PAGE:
University of Cambridge > > Biophysical Seminar Series 2016/17 > The Evolution of Amyloid Fibrils from Pathological to Functional Materials

The Evolution of Amyloid Fibrils from Pathological to Functional Materials

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If you have a question about this talk, please contact Francesco Simone Ruggeri.

Amyloid protein fibrils were originally known for their implication in several aberrant neurodegenerative pathologies. Today we know that amyloid fibrils can be produced in-vitro from a much broader range of proteins, including non-toxic, food-grade proteins. The resulting protein fibrils possess unique chemical, structural and colloidal properties which make them of possible use in an extraordinary vast context of applications. Their stiffness combined with their chiral, polar and charged nature, provides these systems with some unique physical behavior. In this talk I will discuss our current understanding on the mesoscopic properties of amyloid fibrils at the single molecule level, the implication of their semiflexible nature on their liquid crystalline properties, and I will illustrate how this information prove useful in understanding their collective behavior in bulk and when adsorbed at liquid interfaces. By the careful exploitation of the physical properties of amyloid fibrils, the design of advanced materials with unprecedented physical properties become possible, and I will give a few examples on how these systems can ideally suit the design not only of complex food systems, but also of biosensors, biomaterials, cellular scaffolds, catalytic and water purification membranes, making them promising candidates for building blocks in advanced materials and emerging nanotechnologies.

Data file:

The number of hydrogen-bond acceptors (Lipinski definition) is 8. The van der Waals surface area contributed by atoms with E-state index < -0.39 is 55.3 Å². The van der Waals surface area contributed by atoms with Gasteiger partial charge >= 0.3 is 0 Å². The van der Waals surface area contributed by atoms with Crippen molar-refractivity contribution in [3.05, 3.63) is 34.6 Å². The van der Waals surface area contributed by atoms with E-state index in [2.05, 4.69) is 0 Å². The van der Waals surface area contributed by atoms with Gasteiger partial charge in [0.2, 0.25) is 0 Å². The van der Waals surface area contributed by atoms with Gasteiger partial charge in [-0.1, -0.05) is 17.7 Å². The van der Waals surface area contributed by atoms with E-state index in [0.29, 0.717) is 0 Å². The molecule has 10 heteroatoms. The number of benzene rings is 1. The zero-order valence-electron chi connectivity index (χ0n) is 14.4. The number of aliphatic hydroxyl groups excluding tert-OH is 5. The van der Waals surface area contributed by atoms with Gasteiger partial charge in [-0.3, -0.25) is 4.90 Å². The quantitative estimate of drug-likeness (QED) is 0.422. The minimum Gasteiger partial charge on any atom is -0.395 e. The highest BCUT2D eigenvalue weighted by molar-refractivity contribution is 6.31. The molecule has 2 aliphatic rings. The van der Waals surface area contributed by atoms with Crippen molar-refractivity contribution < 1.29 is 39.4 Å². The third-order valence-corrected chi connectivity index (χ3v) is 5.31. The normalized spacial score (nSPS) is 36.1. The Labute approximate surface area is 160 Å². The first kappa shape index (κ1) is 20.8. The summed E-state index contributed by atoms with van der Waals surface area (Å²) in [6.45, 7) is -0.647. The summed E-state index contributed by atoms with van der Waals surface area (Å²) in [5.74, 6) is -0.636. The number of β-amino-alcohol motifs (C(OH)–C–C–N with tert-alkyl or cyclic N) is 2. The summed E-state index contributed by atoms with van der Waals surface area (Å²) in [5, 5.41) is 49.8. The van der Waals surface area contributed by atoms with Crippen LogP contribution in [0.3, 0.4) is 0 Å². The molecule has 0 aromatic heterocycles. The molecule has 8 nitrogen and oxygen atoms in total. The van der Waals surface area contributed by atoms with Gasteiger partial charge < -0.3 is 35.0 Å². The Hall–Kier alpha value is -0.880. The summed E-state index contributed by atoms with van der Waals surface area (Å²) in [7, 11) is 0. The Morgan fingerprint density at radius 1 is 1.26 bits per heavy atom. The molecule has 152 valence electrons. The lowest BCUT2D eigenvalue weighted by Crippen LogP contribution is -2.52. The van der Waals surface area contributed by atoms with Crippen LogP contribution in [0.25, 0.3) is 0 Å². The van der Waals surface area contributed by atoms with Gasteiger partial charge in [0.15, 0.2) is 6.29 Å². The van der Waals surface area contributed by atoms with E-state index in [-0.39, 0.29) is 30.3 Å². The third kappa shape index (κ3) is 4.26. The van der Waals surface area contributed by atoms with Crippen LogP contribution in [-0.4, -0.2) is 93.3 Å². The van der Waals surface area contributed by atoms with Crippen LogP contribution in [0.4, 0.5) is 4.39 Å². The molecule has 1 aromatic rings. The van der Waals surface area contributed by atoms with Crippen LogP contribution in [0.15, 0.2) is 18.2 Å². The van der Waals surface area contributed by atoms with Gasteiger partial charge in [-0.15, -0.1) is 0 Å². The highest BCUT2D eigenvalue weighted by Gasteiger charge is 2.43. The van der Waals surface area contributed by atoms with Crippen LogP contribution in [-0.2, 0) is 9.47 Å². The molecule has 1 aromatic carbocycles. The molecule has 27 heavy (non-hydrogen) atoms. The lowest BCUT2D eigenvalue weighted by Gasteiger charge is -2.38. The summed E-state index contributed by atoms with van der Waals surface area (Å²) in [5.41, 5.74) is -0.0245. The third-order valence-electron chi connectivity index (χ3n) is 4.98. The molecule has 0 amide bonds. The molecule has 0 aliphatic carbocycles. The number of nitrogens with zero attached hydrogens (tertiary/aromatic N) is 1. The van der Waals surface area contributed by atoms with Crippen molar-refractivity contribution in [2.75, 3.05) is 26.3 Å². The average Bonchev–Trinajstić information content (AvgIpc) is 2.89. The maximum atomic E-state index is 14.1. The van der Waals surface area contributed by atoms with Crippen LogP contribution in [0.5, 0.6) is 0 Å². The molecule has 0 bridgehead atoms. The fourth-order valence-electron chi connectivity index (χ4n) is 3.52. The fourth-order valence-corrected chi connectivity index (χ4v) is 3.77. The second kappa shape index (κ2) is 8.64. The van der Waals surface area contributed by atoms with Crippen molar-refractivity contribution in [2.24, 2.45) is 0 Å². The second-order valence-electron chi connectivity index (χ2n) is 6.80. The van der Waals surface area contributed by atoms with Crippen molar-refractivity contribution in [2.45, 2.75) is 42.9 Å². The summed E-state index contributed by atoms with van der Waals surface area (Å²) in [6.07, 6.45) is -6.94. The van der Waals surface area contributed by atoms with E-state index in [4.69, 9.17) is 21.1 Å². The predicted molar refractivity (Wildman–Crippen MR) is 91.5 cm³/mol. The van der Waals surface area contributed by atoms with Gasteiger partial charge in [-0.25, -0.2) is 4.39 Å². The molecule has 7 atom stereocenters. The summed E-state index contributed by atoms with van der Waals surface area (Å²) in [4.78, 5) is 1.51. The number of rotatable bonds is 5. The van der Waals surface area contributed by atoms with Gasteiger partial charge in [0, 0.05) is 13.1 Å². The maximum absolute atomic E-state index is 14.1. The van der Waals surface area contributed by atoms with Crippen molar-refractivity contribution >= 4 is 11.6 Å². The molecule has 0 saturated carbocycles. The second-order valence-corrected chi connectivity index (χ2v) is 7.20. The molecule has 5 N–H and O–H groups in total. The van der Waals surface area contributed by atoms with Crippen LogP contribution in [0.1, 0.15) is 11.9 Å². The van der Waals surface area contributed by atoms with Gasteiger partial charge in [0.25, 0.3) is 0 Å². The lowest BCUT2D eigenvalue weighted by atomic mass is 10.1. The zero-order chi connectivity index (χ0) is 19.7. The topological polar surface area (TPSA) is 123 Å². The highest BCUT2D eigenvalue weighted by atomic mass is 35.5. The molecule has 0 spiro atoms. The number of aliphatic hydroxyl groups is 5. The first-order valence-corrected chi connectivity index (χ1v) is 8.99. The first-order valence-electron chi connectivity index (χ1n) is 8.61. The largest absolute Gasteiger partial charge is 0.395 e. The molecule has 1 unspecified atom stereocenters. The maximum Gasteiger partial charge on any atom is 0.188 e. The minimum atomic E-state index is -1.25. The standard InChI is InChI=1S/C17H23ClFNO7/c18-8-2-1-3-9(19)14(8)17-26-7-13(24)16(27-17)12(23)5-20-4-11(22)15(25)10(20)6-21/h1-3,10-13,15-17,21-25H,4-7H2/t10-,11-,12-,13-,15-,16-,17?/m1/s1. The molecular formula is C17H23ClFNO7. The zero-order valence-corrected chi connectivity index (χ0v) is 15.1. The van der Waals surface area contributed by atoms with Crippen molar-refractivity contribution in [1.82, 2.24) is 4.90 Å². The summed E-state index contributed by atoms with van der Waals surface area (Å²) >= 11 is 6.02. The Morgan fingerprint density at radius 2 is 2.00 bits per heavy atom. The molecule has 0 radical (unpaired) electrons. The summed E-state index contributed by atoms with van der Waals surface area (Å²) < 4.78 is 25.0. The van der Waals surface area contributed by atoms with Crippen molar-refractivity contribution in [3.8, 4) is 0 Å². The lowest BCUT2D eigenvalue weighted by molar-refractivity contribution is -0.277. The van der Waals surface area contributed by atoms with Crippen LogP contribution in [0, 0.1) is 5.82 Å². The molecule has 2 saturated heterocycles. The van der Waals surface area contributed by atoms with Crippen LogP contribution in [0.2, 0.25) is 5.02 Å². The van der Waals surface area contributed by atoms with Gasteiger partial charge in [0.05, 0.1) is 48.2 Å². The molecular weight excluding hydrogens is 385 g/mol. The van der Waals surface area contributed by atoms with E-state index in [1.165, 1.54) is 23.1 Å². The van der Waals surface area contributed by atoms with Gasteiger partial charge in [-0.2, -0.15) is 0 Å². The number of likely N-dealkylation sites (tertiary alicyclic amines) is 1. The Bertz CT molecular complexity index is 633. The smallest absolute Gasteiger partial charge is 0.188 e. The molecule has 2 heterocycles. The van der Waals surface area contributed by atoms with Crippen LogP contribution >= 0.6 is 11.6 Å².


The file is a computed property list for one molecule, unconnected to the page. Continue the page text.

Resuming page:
This talk is part of the Biophysical Seminar Series 2016/17 series.

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